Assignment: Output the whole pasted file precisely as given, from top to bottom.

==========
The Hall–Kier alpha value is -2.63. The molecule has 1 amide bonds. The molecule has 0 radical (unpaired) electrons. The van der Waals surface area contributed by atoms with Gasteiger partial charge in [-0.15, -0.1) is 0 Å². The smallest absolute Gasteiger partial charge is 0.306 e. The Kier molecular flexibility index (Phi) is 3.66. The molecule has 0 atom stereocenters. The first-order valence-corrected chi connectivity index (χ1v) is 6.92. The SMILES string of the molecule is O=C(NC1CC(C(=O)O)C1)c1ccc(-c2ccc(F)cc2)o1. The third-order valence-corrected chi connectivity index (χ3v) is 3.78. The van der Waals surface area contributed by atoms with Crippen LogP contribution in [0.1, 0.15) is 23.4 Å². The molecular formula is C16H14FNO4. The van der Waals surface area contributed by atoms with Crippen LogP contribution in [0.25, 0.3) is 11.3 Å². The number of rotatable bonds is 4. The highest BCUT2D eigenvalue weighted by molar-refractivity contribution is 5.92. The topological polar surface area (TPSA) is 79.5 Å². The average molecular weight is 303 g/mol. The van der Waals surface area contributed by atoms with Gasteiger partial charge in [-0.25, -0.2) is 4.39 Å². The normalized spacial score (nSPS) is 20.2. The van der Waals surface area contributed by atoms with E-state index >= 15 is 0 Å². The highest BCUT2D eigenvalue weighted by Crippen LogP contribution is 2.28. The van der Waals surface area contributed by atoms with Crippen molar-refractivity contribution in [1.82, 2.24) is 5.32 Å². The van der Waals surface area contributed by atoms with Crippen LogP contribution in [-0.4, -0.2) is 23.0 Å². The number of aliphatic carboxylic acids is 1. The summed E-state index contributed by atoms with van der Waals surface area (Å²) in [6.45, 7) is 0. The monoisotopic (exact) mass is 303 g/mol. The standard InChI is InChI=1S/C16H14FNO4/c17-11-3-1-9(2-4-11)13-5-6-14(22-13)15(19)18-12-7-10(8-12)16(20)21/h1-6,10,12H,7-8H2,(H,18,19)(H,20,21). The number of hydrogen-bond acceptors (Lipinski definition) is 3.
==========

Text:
The Hall–Kier alpha value is -2.63. The molecule has 1 amide bonds. The molecule has 0 radical (unpaired) electrons. The van der Waals surface area contributed by atoms with Gasteiger partial charge in [-0.15, -0.1) is 0 Å². The smallest absolute Gasteiger partial charge is 0.306 e. The Kier molecular flexibility index (Phi) is 3.66. The molecule has 0 atom stereocenters. The first-order valence-corrected chi connectivity index (χ1v) is 6.92. The SMILES string of the molecule is O=C(NC1CC(C(=O)O)C1)c1ccc(-c2ccc(F)cc2)o1. The third-order valence-corrected chi connectivity index (χ3v) is 3.78. The van der Waals surface area contributed by atoms with Crippen LogP contribution in [0.1, 0.15) is 23.4 Å². The molecular formula is C16H14FNO4. The van der Waals surface area contributed by atoms with Crippen LogP contribution in [0.25, 0.3) is 11.3 Å². The number of rotatable bonds is 4. The highest BCUT2D eigenvalue weighted by molar-refractivity contribution is 5.92. The topological polar surface area (TPSA) is 79.5 Å². The average molecular weight is 303 g/mol. The van der Waals surface area contributed by atoms with Gasteiger partial charge in [-0.25, -0.2) is 4.39 Å². The normalized spacial score (nSPS) is 20.2. The van der Waals surface area contributed by atoms with E-state index >= 15 is 0 Å². The highest BCUT2D eigenvalue weighted by Crippen LogP contribution is 2.28. The van der Waals surface area contributed by atoms with Crippen molar-refractivity contribution in [1.82, 2.24) is 5.32 Å². The van der Waals surface area contributed by atoms with Crippen LogP contribution in [-0.4, -0.2) is 23.0 Å². The number of aliphatic carboxylic acids is 1. The summed E-state index contributed by atoms with van der Waals surface area (Å²) in [6.45, 7) is 0. The monoisotopic (exact) mass is 303 g/mol. The standard InChI is InChI=1S/C16H14FNO4/c17-11-3-1-9(2-4-11)13-5-6-14(22-13)15(19)18-12-7-10(8-12)16(20)21/h1-6,10,12H,7-8H2,(H,18,19)(H,20,21). The number of hydrogen-bond acceptors (Lipinski definition) is 3.